After such a successful weekend at CTC19, we were delighted to be back for CTC20 to continue work on the Aberdeen Harbour Arrivals project. As expected, the team working on the project was made up of both avid coders and history enthusiasts which brings a great range of skills and knowledge to the weekend.
A second spreadsheet was created to input adjustments, this allowed us to clean data to be more presentable whilst keeping the accurate ledger transcriptions intact; a must when dealing with archival material. This data cleaning has allowed us to create a more presentable website which is easier to understand and navigate.
Expanding the data set
The adjustments spreadsheet also included the addition of a new column of information sourced externally from the original transcription documents. When first registered fishing vessels were assigned a Fishing Port Registration Number. Where known, that number has been added and will hopefully allow us to cross reference this vessels with other sources at some point in the future.
Vessel types and roles
Initial steps were taken to begin to create a better understanding about the various vessels, their history and purpose. Many of the vessel names contain prefixes relating to their type (e.g. HMS – His Majesty’s Ship for a regular naval vessel, HMSS for a submarine) and they have now been extracted and a list of definitions is being built up. Decoding these prefixes highlighted just how much naval military activity was taking place around Aberdeen during the First World War.
Visualising the data
Some of the team also looked forward to consider how the data could be used in the future. A series of graphs and charts have been created to highlight patterns such as most frequent ships and most popular cargo. We even have an interactive map to show where the in the world the ships were arriving from.
As with CTC19, the weekend has been a great success. Archivists learned more about data and the coders benefitted from over 15,000 records to play with.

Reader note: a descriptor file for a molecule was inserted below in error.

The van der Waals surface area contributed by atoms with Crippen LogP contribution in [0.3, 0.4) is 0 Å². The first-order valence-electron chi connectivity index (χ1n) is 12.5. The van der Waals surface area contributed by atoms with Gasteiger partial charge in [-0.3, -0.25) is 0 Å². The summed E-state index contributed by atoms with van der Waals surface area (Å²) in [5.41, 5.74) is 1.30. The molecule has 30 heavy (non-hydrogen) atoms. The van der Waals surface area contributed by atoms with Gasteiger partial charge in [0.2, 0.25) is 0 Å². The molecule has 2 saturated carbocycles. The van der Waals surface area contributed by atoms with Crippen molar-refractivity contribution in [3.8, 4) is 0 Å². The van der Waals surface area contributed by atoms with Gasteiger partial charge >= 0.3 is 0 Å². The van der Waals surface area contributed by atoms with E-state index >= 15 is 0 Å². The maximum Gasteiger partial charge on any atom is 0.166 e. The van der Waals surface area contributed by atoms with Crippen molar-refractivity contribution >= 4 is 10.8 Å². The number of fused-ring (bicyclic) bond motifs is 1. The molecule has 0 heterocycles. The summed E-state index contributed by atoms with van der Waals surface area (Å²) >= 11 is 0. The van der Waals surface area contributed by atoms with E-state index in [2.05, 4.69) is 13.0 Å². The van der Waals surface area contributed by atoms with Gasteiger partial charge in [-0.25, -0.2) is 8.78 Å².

An ideal future step for the project is the creation of individual records in the website for each vessel so we can begin to expand on the information – i.e. vessel name, history of Masters, expanded description about what it was, what role in played in the First World War. Given the heavy use of Wikidata by many of the other projects that were part of CTC19 and CTC20, consideration has to be given to using Wikidata as the expanded repository for building up the bigger picture for each vessel. However, as we are still very much in the historical investigation stage and not entirely sure about the full facts for many vessels it would not be appropriate at this stage to start pushing unverified information into Wikidata.
This project was commenced at CTC19 on 11th -12th April. The aim was to import from Aberdeen Built Ships (with the permission of the Galleries and Museums Service who operate it) a complete set of data on those 3000+ ships into Wikidata data in as clean and well-formatted state as possible.
We got part of the way there at CTC19, and in work done in the following weeks, but the data had still not been imported.
We had in the weeks since CTC19, we had identified issues with two significant aspects of the data in the core ABS system: a lack of standardisation of ship types (meaning that there were up to nine variants of a single type) and a similar issue with ship builders.
For the purposes of CTC20 we agreed to set these aside and press ahead with an import of core data for each ship we could – and to revisit the specific details above later.
What was done
Core data was imported into Wikidata for most of the ships. We excluded some ships from the import if the name field was blank or UNKNOWN or UNNAMED. Other, existing, ships had an ABS ID added to their item. This has resulted in 3085 ships in Wikidata with an ABS ID at the time of writing.
We initially tried to use the CSV format for wikidata quickstatements, but couldn’t get this to work so switched to the TSV version. A python script was written to write the quickstatements file that could then be copied into the quickstatements batch import tool. The import had 2 errors for ships that had a range of years in the Date so generated invalid dates in the quickstatements. These (and 2 duplicates that I noticed after the import) are noted to correct later.
The ABS ID property (P8260) was manually added to the ships that already existed in wikidata.
SELECT ?qid ?absid
?qid wdt:P8260 ?absid.